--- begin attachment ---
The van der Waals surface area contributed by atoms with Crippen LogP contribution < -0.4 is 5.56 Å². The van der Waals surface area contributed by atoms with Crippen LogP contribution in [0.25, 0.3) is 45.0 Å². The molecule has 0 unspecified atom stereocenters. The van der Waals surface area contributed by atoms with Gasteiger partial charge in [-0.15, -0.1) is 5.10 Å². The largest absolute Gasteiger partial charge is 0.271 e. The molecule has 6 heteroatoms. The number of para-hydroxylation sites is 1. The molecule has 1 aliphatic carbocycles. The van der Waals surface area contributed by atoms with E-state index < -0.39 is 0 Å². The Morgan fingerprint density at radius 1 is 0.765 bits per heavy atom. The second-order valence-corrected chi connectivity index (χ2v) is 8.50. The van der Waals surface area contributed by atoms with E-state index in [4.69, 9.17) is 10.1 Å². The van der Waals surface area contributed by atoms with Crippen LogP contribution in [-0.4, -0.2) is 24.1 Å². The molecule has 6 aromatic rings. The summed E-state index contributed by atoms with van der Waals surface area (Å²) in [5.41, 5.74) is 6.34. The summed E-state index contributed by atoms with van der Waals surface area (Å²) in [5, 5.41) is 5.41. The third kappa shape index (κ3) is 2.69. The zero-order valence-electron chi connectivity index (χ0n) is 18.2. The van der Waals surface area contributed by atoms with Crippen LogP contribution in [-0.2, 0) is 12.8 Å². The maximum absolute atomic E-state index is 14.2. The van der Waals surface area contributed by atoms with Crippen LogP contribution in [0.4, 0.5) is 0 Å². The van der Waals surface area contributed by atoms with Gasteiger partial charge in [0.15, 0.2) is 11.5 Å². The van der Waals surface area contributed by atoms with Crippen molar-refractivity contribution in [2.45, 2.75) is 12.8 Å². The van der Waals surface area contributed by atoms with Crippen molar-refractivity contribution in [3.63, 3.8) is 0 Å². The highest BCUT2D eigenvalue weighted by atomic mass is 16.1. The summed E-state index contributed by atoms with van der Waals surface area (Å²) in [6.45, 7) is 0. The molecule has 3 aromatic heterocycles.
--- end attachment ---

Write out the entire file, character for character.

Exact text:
The van der Waals surface area contributed by atoms with Crippen LogP contribution < -0.4 is 5.56 Å². The van der Waals surface area contributed by atoms with Crippen LogP contribution in [0.25, 0.3) is 45.0 Å². The molecule has 0 unspecified atom stereocenters. The van der Waals surface area contributed by atoms with Gasteiger partial charge in [-0.15, -0.1) is 5.10 Å². The largest absolute Gasteiger partial charge is 0.271 e. The molecule has 6 heteroatoms. The number of para-hydroxylation sites is 1. The molecule has 1 aliphatic carbocycles. The van der Waals surface area contributed by atoms with E-state index < -0.39 is 0 Å². The Morgan fingerprint density at radius 1 is 0.765 bits per heavy atom. The second-order valence-corrected chi connectivity index (χ2v) is 8.50. The van der Waals surface area contributed by atoms with E-state index in [4.69, 9.17) is 10.1 Å². The van der Waals surface area contributed by atoms with Crippen LogP contribution in [-0.4, -0.2) is 24.1 Å². The molecule has 6 aromatic rings. The summed E-state index contributed by atoms with van der Waals surface area (Å²) in [5.41, 5.74) is 6.34. The summed E-state index contributed by atoms with van der Waals surface area (Å²) in [5, 5.41) is 5.41. The third kappa shape index (κ3) is 2.69. The zero-order valence-electron chi connectivity index (χ0n) is 18.2. The van der Waals surface area contributed by atoms with Crippen LogP contribution in [-0.2, 0) is 12.8 Å². The maximum absolute atomic E-state index is 14.2. The van der Waals surface area contributed by atoms with Crippen LogP contribution in [0.4, 0.5) is 0 Å². The van der Waals surface area contributed by atoms with Gasteiger partial charge in [0.15, 0.2) is 11.5 Å². The van der Waals surface area contributed by atoms with Crippen molar-refractivity contribution in [2.45, 2.75) is 12.8 Å². The van der Waals surface area contributed by atoms with Crippen molar-refractivity contribution in [3.63, 3.8) is 0 Å². The highest BCUT2D eigenvalue weighted by atomic mass is 16.1. The summed E-state index contributed by atoms with van der Waals surface area (Å²) in [6.45, 7) is 0. The molecule has 3 aromatic heterocycles.